Published in My Two Cents

Afternoon, everyone.  We should have that review of The Hobbit: An Unexpected Journey – Extended Edition for you tomorrow.  However, the Cliff’s Notes version (for those of you wanting to know if you should buy it or not) is that the A/V quality is excellent, the extended footage doesn’t really add up to much (though there are a couple of nice character-enhancing moments), but the 9-hours worth of documentary material is terrific and well worth buying the disc for all by itself if you’re a Rings or Hobbit fan.  [Read on here…]

Published in My Two Cents
Thursday, 07 November 2013 13:20

It’s a Mad, Mad, Mad, Mad Retrospective

CELEBRATING “IT’S A MAD, MAD, MAD, MAD WORLD” ON ITS 50TH ANNIVERSARY

The Digital Bits is pleased to present this retrospective article commemorating the golden anniversary of the original release of Stanley Kramer’s It’s a Mad Mad Mad Mad World and a new Blu-ray Disc from The Criterion Collection.

Featured in this tribute are a list of the epic comedy’s roadshow engagements and an interview segment with several people involved with the production of the Blu-ray Disc. [Read on here...]

 

Dr. Jahnke’s Hell Plaza Oktoberfest continues today with a review of Jess Franco’s Nightmares Come at Night on Blu-ray Disc from Kino via their Redemption Films label.  Enjoy!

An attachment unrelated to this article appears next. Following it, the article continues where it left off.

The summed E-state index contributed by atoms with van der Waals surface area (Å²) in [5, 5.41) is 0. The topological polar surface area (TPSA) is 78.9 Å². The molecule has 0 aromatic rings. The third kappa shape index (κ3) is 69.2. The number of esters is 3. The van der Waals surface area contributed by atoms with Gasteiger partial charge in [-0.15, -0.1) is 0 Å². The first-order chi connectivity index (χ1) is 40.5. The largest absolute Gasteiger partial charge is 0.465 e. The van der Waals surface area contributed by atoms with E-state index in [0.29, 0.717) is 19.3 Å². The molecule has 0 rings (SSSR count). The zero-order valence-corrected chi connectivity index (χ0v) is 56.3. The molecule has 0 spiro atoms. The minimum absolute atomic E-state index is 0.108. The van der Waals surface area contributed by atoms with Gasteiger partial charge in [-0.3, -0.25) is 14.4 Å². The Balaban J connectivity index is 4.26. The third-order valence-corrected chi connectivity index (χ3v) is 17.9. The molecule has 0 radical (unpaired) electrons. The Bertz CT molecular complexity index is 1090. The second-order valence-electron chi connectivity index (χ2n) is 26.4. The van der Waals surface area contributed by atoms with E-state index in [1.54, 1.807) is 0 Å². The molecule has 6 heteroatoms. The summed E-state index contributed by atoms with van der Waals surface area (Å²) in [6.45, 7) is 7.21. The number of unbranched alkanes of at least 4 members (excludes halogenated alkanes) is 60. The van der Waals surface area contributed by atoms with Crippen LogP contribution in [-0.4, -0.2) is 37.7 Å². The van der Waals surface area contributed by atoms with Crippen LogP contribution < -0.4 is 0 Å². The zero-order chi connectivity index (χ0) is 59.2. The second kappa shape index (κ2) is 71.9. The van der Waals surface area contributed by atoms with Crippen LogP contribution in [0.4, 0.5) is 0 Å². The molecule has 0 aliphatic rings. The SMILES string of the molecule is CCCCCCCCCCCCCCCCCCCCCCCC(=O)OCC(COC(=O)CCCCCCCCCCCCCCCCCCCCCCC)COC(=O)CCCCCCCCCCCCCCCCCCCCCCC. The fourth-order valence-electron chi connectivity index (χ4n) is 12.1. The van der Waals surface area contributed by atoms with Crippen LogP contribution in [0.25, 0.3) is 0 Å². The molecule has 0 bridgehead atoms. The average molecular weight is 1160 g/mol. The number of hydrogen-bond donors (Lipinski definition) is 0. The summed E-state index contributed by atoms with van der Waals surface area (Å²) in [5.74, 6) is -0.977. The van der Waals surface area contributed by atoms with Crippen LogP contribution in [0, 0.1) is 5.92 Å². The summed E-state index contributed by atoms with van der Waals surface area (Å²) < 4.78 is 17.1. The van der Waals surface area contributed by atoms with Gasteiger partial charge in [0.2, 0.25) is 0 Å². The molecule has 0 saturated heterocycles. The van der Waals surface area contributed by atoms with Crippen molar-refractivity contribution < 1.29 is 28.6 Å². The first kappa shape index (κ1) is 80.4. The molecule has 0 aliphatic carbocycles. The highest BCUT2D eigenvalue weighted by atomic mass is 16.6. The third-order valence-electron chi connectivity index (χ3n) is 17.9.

Speaking of Oktoberfest, we’ve got a special deal for you:  Our friends at Factory Entertainment, who are sponsoring the Fest, have provided a special discount code just for Bits readers.  All throughout the month of October, Bits readers can get 25% off any Factory Entertainment order of IN STOCK ITEMS over $50 by using the code D1G1TALB1TS10 at checkout.  Again, this is good on any order of IN STOCK ITEMS over $50 and it runs until the end of the day on October 31st.  Don’t forget, we’re also going to be giving away great Universal Monsters prop replicas from Factory Entertainment starting next week over on The Digital Bits Facebook page and the Jahnke’s Electric Theatre Facebook page, so be sure to head on over there and give them a “like” if you’re interested.  [Read on here…]

Published in My Two Cents